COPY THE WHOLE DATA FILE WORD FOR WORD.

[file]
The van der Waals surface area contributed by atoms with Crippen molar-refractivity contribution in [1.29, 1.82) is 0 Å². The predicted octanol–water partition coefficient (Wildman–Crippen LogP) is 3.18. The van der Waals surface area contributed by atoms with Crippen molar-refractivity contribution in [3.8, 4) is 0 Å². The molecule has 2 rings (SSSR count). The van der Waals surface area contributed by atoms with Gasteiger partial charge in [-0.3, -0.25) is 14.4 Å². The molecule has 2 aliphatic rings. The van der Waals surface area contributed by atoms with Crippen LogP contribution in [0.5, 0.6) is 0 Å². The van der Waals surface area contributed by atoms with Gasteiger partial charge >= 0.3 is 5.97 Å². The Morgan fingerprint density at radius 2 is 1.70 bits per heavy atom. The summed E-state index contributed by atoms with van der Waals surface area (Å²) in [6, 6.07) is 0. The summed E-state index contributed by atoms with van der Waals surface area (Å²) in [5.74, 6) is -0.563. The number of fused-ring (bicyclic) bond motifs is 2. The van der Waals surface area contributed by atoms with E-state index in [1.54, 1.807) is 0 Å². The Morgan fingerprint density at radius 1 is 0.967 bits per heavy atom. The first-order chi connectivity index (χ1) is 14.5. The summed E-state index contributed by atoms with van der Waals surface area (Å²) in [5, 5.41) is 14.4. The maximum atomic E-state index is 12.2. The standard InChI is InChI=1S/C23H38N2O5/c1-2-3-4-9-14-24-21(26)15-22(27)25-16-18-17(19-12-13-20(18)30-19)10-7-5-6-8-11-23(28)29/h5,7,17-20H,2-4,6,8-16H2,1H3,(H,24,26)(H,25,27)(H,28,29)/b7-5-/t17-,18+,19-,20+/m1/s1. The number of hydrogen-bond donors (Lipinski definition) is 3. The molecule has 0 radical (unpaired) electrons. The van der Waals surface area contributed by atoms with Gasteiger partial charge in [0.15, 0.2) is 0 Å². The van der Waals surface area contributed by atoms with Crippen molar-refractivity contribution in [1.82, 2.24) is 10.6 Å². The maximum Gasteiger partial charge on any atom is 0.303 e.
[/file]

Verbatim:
The van der Waals surface area contributed by atoms with Crippen molar-refractivity contribution in [1.29, 1.82) is 0 Å². The predicted octanol–water partition coefficient (Wildman–Crippen LogP) is 3.18. The van der Waals surface area contributed by atoms with Crippen molar-refractivity contribution in [3.8, 4) is 0 Å². The molecule has 2 rings (SSSR count). The van der Waals surface area contributed by atoms with Gasteiger partial charge in [-0.3, -0.25) is 14.4 Å². The molecule has 2 aliphatic rings. The van der Waals surface area contributed by atoms with Crippen LogP contribution in [0.5, 0.6) is 0 Å². The van der Waals surface area contributed by atoms with Gasteiger partial charge >= 0.3 is 5.97 Å². The Morgan fingerprint density at radius 2 is 1.70 bits per heavy atom. The summed E-state index contributed by atoms with van der Waals surface area (Å²) in [6, 6.07) is 0. The summed E-state index contributed by atoms with van der Waals surface area (Å²) in [5.74, 6) is -0.563. The number of fused-ring (bicyclic) bond motifs is 2. The van der Waals surface area contributed by atoms with E-state index in [1.54, 1.807) is 0 Å². The Morgan fingerprint density at radius 1 is 0.967 bits per heavy atom. The first-order chi connectivity index (χ1) is 14.5. The summed E-state index contributed by atoms with van der Waals surface area (Å²) in [5, 5.41) is 14.4. The maximum atomic E-state index is 12.2. The standard InChI is InChI=1S/C23H38N2O5/c1-2-3-4-9-14-24-21(26)15-22(27)25-16-18-17(19-12-13-20(18)30-19)10-7-5-6-8-11-23(28)29/h5,7,17-20H,2-4,6,8-16H2,1H3,(H,24,26)(H,25,27)(H,28,29)/b7-5-/t17-,18+,19-,20+/m1/s1. The number of hydrogen-bond donors (Lipinski definition) is 3. The molecule has 0 radical (unpaired) electrons. The van der Waals surface area contributed by atoms with Gasteiger partial charge in [0.15, 0.2) is 0 Å². The van der Waals surface area contributed by atoms with Crippen molar-refractivity contribution in [1.82, 2.24) is 10.6 Å². The maximum Gasteiger partial charge on any atom is 0.303 e.